In fact, a deep undercurrent of pain and suffering flows beneath each character and event. A mother's unspoken agony taints the wonder of childbirth. A father's drive to protect his son may brand him a coward in his own progeny's eyes, but it's a price he's willing to pay, and Geralt isn't one to turn down a bit of coin--or in this case, some pertinent information. Many quests, including those new to this edition, involve the game's signature moral dilemmas. Whom do you believe: a soldier with hygiene problems haunted by a wraith, or the wraith that accuses the soldier of her own murder? Do you absolve a pair of nobles of treason, condemn them, or spare one and sacrifice the other? In this complicated world, there isn't necessarily a right choice. There is no meter to determine whether you are being "good" or "bad," and Geralt is neither hero nor villain.

Not including the prologue and epilogue, The Witcher 2 is split into three acts. The first is primarily concerned with following the killer's trail, while the second greatly expands the plot. The convoluted plot seems poised to explode in the final episode, only to fizzle at the end. The lack of closure intimates a sequel, and the final act is abrupt when compared to the robustness of the first two. Nevertheless, there is no reason to feel slighted, as the journey is entertaining and reasonably lengthy, given several hours of additional gameplay over the PC version's initial release. Yet what makes The Witcher 2 most impressive isn't its length or its vastness; it isn't an open-world, content-stuffed game in the way of the Elder Scrolls series. Instead, its triumph is in how your decisions fundamentally transform your journey.

The Witcher 2 is essentially multiple games gracefully molded into a single experience. The second act, for instance, tells a very different tale depending on choices you make beforehand. You might comb beaches and battlefields or go spelunking with a group of profane dwarves at your side, in each case making a different region your base of operations. By their very flexibility, many RPGs inspire replay, but few offer such differing paths, allowing you to experience a complex narrative from distinct points of view. The characters at your side, the enemies you face, the dialogue--they all differ based on a series of decisions that the game never forgets.

As it turns out, trolls don't pay taxes on the bridge tolls they collect.

Cities and wilderness areas are relatively contained, though just extensive enough to encourage exploration. In doing so, you might uncover a chest that can be opened only by interpreting the clues on a nearby scroll, or stumble upon a giant arachnid guarding treasure. A number of stupendous action moments punctuate your travels. You won't remember just the big story developments, but the sequences in which you clutch your sword and stare down the danger ahead with savage resolve. In one such scenario, you slash away at grotesque representations of hate and violence, the whispers of magical incantations barely rising above the distant noise of steel on steel. Elsewhere, terrifying screams and flurries of feathers make your first encounter with a gaggle of harpies unforgettable, and the squawks and growls of unseen wildlife intensify your showdown with an endrega queen.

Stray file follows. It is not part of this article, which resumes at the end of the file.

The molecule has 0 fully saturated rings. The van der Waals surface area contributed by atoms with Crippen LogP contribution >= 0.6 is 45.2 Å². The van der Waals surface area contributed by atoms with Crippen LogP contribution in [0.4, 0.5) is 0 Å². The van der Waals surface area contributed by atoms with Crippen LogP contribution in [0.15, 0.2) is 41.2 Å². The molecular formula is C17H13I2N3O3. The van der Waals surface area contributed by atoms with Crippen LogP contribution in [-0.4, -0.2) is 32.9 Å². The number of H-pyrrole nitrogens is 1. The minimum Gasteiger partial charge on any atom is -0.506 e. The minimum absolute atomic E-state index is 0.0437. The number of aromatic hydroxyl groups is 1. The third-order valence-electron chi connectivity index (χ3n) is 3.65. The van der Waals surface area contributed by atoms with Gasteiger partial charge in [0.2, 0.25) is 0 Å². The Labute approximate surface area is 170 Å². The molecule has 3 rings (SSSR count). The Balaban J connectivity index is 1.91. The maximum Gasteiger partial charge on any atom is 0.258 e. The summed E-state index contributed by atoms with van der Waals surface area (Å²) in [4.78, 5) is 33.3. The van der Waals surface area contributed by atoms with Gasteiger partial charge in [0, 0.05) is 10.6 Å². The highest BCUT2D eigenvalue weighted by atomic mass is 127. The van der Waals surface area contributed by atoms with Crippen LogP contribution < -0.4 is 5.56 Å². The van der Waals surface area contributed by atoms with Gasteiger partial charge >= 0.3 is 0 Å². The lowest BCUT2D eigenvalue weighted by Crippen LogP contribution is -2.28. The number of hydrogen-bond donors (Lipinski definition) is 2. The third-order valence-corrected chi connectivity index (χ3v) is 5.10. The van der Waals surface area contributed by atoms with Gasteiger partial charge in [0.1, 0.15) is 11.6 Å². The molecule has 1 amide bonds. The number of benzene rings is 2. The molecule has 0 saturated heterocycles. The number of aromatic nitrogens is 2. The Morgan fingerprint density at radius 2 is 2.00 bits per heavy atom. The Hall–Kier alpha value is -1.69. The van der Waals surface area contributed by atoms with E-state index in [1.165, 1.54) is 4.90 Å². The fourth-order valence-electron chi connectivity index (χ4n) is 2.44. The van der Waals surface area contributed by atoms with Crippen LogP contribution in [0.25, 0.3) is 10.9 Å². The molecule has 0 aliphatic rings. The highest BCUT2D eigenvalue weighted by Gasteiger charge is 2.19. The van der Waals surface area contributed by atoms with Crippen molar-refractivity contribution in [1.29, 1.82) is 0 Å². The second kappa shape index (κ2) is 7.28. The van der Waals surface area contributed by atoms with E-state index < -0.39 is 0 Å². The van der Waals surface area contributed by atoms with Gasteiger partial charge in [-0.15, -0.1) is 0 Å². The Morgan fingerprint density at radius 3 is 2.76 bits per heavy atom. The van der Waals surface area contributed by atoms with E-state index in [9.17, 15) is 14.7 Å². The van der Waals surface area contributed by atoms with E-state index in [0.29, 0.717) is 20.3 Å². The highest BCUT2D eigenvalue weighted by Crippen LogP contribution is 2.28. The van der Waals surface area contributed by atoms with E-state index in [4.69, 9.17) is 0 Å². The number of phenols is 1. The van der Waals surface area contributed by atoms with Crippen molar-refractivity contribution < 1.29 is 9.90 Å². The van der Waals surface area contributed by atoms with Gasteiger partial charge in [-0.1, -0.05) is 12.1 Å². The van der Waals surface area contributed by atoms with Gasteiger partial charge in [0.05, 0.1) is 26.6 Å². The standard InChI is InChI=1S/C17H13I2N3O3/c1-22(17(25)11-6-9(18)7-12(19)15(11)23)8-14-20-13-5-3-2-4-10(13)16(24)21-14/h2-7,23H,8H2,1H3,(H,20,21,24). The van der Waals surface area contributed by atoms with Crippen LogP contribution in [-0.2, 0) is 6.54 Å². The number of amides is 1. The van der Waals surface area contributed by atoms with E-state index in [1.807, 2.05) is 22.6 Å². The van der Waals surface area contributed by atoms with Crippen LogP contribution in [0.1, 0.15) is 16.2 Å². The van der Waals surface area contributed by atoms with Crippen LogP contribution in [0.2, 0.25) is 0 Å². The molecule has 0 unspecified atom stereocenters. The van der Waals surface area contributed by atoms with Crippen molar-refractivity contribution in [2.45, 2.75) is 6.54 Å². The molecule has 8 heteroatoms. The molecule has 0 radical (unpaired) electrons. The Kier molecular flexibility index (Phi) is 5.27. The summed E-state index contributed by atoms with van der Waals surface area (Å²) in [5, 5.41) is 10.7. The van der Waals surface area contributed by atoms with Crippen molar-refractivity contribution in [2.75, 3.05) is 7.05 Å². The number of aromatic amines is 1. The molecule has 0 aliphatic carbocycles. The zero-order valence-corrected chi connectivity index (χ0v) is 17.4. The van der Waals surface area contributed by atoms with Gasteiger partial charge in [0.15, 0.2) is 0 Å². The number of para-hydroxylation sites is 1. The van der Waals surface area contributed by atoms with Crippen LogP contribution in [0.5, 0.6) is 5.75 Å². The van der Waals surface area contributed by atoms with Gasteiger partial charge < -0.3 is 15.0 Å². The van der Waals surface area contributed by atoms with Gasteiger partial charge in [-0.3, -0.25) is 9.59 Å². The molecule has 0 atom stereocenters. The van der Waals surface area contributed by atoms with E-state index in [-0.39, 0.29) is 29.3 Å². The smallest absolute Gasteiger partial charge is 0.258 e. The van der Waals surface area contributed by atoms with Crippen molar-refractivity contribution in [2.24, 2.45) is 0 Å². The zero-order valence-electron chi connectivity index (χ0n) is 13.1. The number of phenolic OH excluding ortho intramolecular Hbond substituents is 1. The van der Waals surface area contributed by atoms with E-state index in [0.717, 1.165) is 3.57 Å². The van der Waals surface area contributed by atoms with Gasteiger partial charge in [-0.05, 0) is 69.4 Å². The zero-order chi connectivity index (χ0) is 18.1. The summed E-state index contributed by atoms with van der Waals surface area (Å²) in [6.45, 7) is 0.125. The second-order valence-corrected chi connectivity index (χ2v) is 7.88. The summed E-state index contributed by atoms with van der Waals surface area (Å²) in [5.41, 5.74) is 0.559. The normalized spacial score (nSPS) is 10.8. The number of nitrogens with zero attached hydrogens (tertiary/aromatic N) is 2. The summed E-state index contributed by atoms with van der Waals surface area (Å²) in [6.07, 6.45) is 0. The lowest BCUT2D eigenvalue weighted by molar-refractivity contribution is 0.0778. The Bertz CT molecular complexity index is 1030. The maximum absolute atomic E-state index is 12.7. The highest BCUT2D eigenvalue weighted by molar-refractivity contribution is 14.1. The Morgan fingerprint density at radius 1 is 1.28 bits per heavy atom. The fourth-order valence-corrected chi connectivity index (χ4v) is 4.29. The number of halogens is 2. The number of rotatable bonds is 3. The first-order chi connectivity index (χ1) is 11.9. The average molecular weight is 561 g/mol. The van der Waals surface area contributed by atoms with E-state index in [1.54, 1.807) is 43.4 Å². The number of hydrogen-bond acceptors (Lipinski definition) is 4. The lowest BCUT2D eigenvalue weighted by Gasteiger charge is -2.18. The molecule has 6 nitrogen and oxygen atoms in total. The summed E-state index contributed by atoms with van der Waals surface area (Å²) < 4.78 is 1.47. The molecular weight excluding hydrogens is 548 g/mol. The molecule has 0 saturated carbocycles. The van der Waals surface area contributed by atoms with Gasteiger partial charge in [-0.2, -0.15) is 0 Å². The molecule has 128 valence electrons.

While there are a few different kinds of weapons you might wield, you usually choose between your silver and steel swords, depending on whether you are facing monsters or humans. You perform both light and heavy attacks from a third-person view, and can block and cast signs (Geralt's magic spells) as well. Before you leap into the prologue, you might want to check out the tutorial, though it isn't strictly necessary, as the first proper combat encounter isn't nearly as punishing as it was on the PC. It might take you a few tries, but you eventually grasp the rhythm of swordplay. Crowd control is important: you want to avoid getting surrounded at all costs, and bombs and traps can make all the difference when the odds look overwhelming.

The Xbox 360 release benefits from a reasonable difficulty curve, but there are some frustrations here and there. The manual targeting system is fiddly enough that you'll likely let the game's auto-targeting take over for you, unless you face a single enemy, or maybe two. You might inadvertently tumble toward an enemy behind the one you meant to attack and find yourself in the center of a deadly mob. There are also moments when basic actions don't feel as responsive as they should; unsheathing your sword might take a couple of button presses, for instance. Yet the action is largely satisfying and enjoyable. There's a palpable sense of weight in every swing. Geralt might somersault toward his victim and slash him with a steel sword or use a flaming staff pilfered from a succubus to land slower, heavier blows.

Friend, or foe? Your decision has far-reaching consequences on the missions that follow.
Even when you know danger is ahead, the views are too attractive not to press onward. Death is inescapable, but The Witcher 2 allows you to properly prepare before trying to conquer the wilds. You aren't stuck with the same weapons and armor, of course. You loot new ones or buy them from vendors, and these can be upgraded in various ways. You might also purchase equipment schematics and have a vendor craft items for you using the iron ore, timber, and other raw materials you stumble upon as you explore. You can also brew up potions and quaff them, though you can't just down a health drink in the midst of battle. Instead, you must down potions while meditating.